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I was working for company A until 31st December 2015. Another company B acquired a product from company A and also offered me a job. So from 1st Jan 2016 I started working for the company B.

I was also offered a stay bonus from company A if I stay with company B till 31st December 2016. (Note the bonus was offered by company A).

I am still working for company B. So as promised in 2017 January I received a bonus check from company A. Technically, I never worked for company A in 2016 or 2017.

So now when I am filing for my 2017 taxes, I guess need to pay taxes on the bonus I received from company A.

Should I be expecting W2 or 1099 or some other document from company A?

Update 1
I am not an employee of company A anymore.

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    Did you get your other income from company A reported on a W2? If so, I'd expect the bonus to be reported via W2 as well. – Hart CO Jan 3 '18 at 16:46
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    When you received your check from company A, were payroll taxes withheld? – Shannon Severance Jan 3 '18 at 17:29
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    Did you get a paystub/statement of some kind with the check? Did they withhold taxes of any kind? – Ben Miller Jan 3 '18 at 18:32
  • I just received a check with promised amount. No taxes were withheld – LP13 Jan 9 '18 at 16:35
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The IRS says that Form W2 is just for employees. Form 1099 is for payments to those who are not employees.

The grey area for me is whether A thinks you're still an employee.

I'd say you should expect a 1099, but you should ask A to confirm.

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I'll give the opposing viewpoint: that this ought to be on a Form W-2, one way or the other.

It really depends on how the stay bonus was handled by the original company. Since it was a part of your employment, though, I think it most likely ought to be reported on Form W-2; better yet it might have been better handled if Employer B had paid you the bonus from funds Employer A paid them, but no matter.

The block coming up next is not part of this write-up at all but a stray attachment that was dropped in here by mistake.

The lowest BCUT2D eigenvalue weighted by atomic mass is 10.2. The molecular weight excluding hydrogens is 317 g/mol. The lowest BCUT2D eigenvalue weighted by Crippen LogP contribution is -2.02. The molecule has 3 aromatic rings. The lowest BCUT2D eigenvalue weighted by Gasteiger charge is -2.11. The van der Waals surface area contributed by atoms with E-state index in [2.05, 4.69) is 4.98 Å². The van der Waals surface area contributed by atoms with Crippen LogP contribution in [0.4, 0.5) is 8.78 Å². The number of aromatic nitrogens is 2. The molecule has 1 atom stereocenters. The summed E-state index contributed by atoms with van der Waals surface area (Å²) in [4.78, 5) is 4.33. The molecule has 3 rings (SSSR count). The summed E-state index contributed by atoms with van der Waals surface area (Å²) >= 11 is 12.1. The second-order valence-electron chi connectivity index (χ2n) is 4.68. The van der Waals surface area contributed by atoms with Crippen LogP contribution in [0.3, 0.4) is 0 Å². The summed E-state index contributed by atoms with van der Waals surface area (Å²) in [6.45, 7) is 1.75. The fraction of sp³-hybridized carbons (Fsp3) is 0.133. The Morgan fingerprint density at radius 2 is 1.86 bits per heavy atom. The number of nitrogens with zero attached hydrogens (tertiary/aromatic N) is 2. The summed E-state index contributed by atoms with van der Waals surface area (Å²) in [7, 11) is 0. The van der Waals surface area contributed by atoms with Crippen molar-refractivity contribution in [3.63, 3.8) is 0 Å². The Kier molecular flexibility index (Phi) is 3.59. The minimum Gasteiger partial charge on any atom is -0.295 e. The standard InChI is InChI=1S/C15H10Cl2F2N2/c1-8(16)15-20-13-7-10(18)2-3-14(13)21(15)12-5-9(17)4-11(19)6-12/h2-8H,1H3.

Certainly, if you'd received this bonus the day you separated from Company A, you'd have been owed a W-2, right? As such I'd argue that the IRS would suggest this deferral of said payment should not affect how it is treated from a tax point of view vis-a-vis employment or nonemployment compensation. It's a payment for doing your job, even if it's outside of the normal compensation framework.

Most of the documentation I see online refers to taxes being withheld, see for example this SEC example stay bonus which is for a company being acquired by another company (not identical to your situation, but fairly close) and refers to tax withholdings, though it does not clarify W2 vs 1099.

Other documents refer to this sort of thing as a deferred compensation plan, which is an interesting question; if it is essentially that sort of plan, then it's even more complicated since there's a whole bucket of rules related to that. For example, this article discusses the possibility of a stay bonus being treated as a non-qualified deferred compensation plan if it pays out more than 2.5 months after the company's tax year end in the year that it triggers; however, that assumes the bonus is paid to a still-current employee, I think. It's unclear whether that would apply here or not, since you were paid within that timeframe when considering the conditions being triggered (1 year stay) but outside of that when considering the term of your employment.

All in all, I think you probably will be issued a 1099, because companies like to use 1099 when they at all possibly can (avoiding paying employment taxes, and avoiding having to treat you as an employee in their systems), but there's an argument that you ought to be issued a W-2.

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If you are considered an employee of company A then you will receive a W-2, if you aren't an employee you will be receive a 1099.

If they do send a W-2 I would think that they withheld taxes, social security and medicare from the original payment. If they promised you a bonus for $X and they sent you a check or made a deposit for $X then nothing was withheld. Therefore expect a 1099. If money was withheld then they have to send a W-2.

The only difference between the two in your situation is do you need to treat it as self employment income. I would think not because the source of the money isn't a line of income you will be continuing. But if the bonus is large or it is the first of several you will be receiving, it might be a good idea to check with a professional.

  • The self-employment line is a really interesting one, and I definitely agree with checking with a professional in that direction if you do not get a Form W2. – Joe Jan 3 '18 at 18:04

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